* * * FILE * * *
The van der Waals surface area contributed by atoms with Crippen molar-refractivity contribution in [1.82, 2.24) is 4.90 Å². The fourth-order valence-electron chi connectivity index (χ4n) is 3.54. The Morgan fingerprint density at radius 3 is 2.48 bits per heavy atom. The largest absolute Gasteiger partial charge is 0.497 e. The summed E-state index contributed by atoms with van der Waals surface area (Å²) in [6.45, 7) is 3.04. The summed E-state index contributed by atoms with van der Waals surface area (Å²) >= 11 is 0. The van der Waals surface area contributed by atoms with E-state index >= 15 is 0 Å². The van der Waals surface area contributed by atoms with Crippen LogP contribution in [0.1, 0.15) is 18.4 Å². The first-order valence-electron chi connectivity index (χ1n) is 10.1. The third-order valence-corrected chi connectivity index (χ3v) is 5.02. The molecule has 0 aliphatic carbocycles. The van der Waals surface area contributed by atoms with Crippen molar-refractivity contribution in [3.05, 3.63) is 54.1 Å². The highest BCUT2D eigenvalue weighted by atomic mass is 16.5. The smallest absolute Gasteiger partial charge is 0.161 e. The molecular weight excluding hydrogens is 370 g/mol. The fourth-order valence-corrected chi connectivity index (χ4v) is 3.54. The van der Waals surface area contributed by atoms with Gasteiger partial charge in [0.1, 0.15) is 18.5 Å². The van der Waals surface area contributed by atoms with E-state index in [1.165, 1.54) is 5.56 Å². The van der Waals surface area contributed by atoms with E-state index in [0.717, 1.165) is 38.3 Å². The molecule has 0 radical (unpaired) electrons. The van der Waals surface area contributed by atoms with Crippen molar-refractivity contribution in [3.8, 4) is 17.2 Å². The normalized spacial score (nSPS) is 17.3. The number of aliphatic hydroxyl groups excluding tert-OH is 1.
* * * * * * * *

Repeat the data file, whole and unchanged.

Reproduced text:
The van der Waals surface area contributed by atoms with Crippen molar-refractivity contribution in [1.82, 2.24) is 4.90 Å². The fourth-order valence-electron chi connectivity index (χ4n) is 3.54. The Morgan fingerprint density at radius 3 is 2.48 bits per heavy atom. The largest absolute Gasteiger partial charge is 0.497 e. The summed E-state index contributed by atoms with van der Waals surface area (Å²) in [6.45, 7) is 3.04. The summed E-state index contributed by atoms with van der Waals surface area (Å²) >= 11 is 0. The van der Waals surface area contributed by atoms with E-state index >= 15 is 0 Å². The van der Waals surface area contributed by atoms with Crippen LogP contribution in [0.1, 0.15) is 18.4 Å². The first-order valence-electron chi connectivity index (χ1n) is 10.1. The third-order valence-corrected chi connectivity index (χ3v) is 5.02. The molecule has 0 aliphatic carbocycles. The van der Waals surface area contributed by atoms with Crippen molar-refractivity contribution in [3.05, 3.63) is 54.1 Å². The highest BCUT2D eigenvalue weighted by atomic mass is 16.5. The smallest absolute Gasteiger partial charge is 0.161 e. The molecular weight excluding hydrogens is 370 g/mol. The fourth-order valence-corrected chi connectivity index (χ4v) is 3.54. The van der Waals surface area contributed by atoms with Gasteiger partial charge in [0.1, 0.15) is 18.5 Å². The van der Waals surface area contributed by atoms with E-state index in [1.165, 1.54) is 5.56 Å². The van der Waals surface area contributed by atoms with E-state index in [0.717, 1.165) is 38.3 Å². The molecule has 0 radical (unpaired) electrons. The van der Waals surface area contributed by atoms with Crippen molar-refractivity contribution in [3.8, 4) is 17.2 Å². The normalized spacial score (nSPS) is 17.3. The number of aliphatic hydroxyl groups excluding tert-OH is 1.